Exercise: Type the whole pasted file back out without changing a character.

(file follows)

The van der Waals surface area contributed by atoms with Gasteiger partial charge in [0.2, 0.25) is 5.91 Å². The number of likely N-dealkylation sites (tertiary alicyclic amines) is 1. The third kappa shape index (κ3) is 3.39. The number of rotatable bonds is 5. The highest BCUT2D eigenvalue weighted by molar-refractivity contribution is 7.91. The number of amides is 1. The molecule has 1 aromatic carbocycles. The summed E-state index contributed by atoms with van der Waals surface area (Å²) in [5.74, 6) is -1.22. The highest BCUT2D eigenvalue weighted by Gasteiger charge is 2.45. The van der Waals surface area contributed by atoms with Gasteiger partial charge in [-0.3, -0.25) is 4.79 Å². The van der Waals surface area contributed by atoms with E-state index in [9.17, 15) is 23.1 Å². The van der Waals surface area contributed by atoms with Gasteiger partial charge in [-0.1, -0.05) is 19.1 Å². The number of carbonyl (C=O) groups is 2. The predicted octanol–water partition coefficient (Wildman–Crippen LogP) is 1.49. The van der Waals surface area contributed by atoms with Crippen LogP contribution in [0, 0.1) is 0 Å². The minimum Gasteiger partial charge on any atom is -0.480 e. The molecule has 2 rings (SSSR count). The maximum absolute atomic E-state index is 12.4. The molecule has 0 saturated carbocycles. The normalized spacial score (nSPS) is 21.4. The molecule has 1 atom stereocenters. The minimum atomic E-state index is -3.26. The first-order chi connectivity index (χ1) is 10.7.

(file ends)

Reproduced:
The van der Waals surface area contributed by atoms with Gasteiger partial charge in [0.2, 0.25) is 5.91 Å². The number of likely N-dealkylation sites (tertiary alicyclic amines) is 1. The third kappa shape index (κ3) is 3.39. The number of rotatable bonds is 5. The highest BCUT2D eigenvalue weighted by molar-refractivity contribution is 7.91. The number of amides is 1. The molecule has 1 aromatic carbocycles. The summed E-state index contributed by atoms with van der Waals surface area (Å²) in [5.74, 6) is -1.22. The highest BCUT2D eigenvalue weighted by Gasteiger charge is 2.45. The van der Waals surface area contributed by atoms with Gasteiger partial charge in [-0.3, -0.25) is 4.79 Å². The van der Waals surface area contributed by atoms with E-state index in [9.17, 15) is 23.1 Å². The van der Waals surface area contributed by atoms with Gasteiger partial charge in [-0.1, -0.05) is 19.1 Å². The number of carbonyl (C=O) groups is 2. The predicted octanol–water partition coefficient (Wildman–Crippen LogP) is 1.49. The van der Waals surface area contributed by atoms with Crippen LogP contribution in [0, 0.1) is 0 Å². The minimum Gasteiger partial charge on any atom is -0.480 e. The molecule has 2 rings (SSSR count). The maximum absolute atomic E-state index is 12.4. The molecule has 0 saturated carbocycles. The normalized spacial score (nSPS) is 21.4. The molecule has 1 atom stereocenters. The minimum atomic E-state index is -3.26. The first-order chi connectivity index (χ1) is 10.7.